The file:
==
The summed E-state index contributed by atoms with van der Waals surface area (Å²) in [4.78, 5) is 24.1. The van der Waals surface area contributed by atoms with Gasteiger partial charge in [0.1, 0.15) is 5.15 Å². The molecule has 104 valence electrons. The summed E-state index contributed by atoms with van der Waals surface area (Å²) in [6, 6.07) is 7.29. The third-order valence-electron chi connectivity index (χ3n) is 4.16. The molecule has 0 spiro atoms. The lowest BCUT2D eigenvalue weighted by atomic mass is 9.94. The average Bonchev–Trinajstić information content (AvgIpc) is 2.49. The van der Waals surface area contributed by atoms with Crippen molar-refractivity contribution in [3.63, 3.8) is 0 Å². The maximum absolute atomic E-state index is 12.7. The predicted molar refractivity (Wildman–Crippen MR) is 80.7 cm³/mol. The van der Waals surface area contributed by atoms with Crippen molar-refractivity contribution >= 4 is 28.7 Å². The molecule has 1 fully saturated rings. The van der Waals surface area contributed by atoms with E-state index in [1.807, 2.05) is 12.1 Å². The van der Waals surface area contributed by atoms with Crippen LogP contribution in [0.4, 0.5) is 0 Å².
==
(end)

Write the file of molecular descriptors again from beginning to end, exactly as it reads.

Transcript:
The summed E-state index contributed by atoms with van der Waals surface area (Å²) in [4.78, 5) is 24.1. The van der Waals surface area contributed by atoms with Gasteiger partial charge in [0.1, 0.15) is 5.15 Å². The molecule has 104 valence electrons. The summed E-state index contributed by atoms with van der Waals surface area (Å²) in [6, 6.07) is 7.29. The third-order valence-electron chi connectivity index (χ3n) is 4.16. The molecule has 0 spiro atoms. The lowest BCUT2D eigenvalue weighted by atomic mass is 9.94. The average Bonchev–Trinajstić information content (AvgIpc) is 2.49. The van der Waals surface area contributed by atoms with Crippen molar-refractivity contribution in [3.63, 3.8) is 0 Å². The maximum absolute atomic E-state index is 12.7. The predicted molar refractivity (Wildman–Crippen MR) is 80.7 cm³/mol. The van der Waals surface area contributed by atoms with Crippen molar-refractivity contribution >= 4 is 28.7 Å². The molecule has 1 fully saturated rings. The van der Waals surface area contributed by atoms with E-state index in [1.807, 2.05) is 12.1 Å². The van der Waals surface area contributed by atoms with Crippen LogP contribution in [0.4, 0.5) is 0 Å².